USA V. JOSE RAMOS MARTINEZ, No. 14-50334 (9th Cir. 2015)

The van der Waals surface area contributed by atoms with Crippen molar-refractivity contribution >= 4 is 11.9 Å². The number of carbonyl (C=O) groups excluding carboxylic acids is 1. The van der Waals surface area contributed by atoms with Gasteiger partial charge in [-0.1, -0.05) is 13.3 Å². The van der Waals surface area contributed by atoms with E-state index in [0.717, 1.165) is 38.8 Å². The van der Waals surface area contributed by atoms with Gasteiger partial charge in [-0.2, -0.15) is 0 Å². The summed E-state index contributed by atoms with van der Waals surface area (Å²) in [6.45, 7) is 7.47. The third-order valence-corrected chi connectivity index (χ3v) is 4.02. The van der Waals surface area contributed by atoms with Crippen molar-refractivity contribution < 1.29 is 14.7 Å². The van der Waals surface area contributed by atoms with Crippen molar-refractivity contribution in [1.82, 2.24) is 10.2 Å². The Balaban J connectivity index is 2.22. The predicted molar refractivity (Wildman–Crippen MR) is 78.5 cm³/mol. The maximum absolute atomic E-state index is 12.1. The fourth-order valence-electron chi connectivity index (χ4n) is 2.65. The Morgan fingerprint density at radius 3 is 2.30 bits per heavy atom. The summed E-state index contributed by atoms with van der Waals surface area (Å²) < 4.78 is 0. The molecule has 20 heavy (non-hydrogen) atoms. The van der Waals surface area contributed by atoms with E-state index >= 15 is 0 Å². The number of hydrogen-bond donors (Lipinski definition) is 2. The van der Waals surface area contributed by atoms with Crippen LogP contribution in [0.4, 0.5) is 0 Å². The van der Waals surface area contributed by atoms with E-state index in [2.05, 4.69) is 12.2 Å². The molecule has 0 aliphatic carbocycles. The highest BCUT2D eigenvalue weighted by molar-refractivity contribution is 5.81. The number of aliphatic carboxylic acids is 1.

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FILED NOT FOR PUBLICATION UNITED STATES COURT OF APPEALS DEC 22 2015 MOLLY C. DWYER, CLERK U.S. COURT OF APPEALS FOR THE NINTH CIRCUIT UNITED STATES OF AMERICA, No. 14-50334 Plaintiff-Appellee, 3:13-cr-04277-LAB-1 MEMORANDUM* v. JOSE RAMOS MARTINEZ, Defendant-Appellant. Appeal from the United States District Court for the Southern District of California Larry A. Burns, District Judge, Presiding Argued and Submitted November 4, 2015 Pasadena, California Before: W. FLETCHER and GOULD, Circuit Judges, and CHRISTENSEN,** Chief District Judge. Defendant-Appellant Jose Ramos Martinez appeals pursuant to 8 U.S.C. § 1326(d) the district court’s March 3, 2014 denial of his motion to dismiss the * This disposition is not appropriate for publication and is not precedent except as provided by 9th Cir. R. 36-3. ** The Honorable Dana L. Christensen, Chief District Judge for the U.S. District Court for the District of Montana, sitting by designation. 1 indictment. We reverse and remand so the district court may properly assess the plausibility that Ramos would have been granted voluntary departure in his underlying 2009 deportation proceeding. The district court erred by applying the wrong standard to determine if Ramos was prejudiced by a due process violation. Under § 1326(d)(3), a defendant must demonstrate prejudice resulting from a due process violation in order to show that the underlying immigration hearing was fundamentally unfair. United States v. Valdez-Novoa, 780 F.3d 906, 913 (9th Cir. 2014) (citing United States v. Ubaldo-Figueroa, 364 F.3d 1042, 1048 (9th Cir. 2004)). Prejudice is determined by asking if it is plausible that the immigration judge (“IJ”), had he properly considered the defendant’s negative and positive equities, would have granted voluntary departure. Valdez-Novoa, 780 F.3d at 914, 917 (citations omitted). This plausibility standard is distinct from the “extreme hardship” standard applied when aliens attempt to obtain waivers of inadmissibility to avoid deportation pursuant to the Immigration and Nationality Act § 212(h)(1)(B), codified at 8 U.S.C. § 1182(h)(1)(B). See Shooshtary v. INS, 39 F.3d 1049, 1050 (9th Cir. 1994); United States v. Contreras, 406 Fed. App’x 160 (9th Cir. 2010) (unpublished). In this case, the district court correctly identified the plausibility 2 standard. However, it erred when it assessed plausibility against the “extreme hardship” standard under INA § 212(h)(1)(B). On remand, the district court should apply Valdez-Novoa to determine whether it is plausible that the IJ would have granted voluntary departure on the basis of Ramos’s positive and negative equities and that as a result Ramos suffered prejudice. 780 F.3d at 916-17. REVERSED AND REMANDED. 3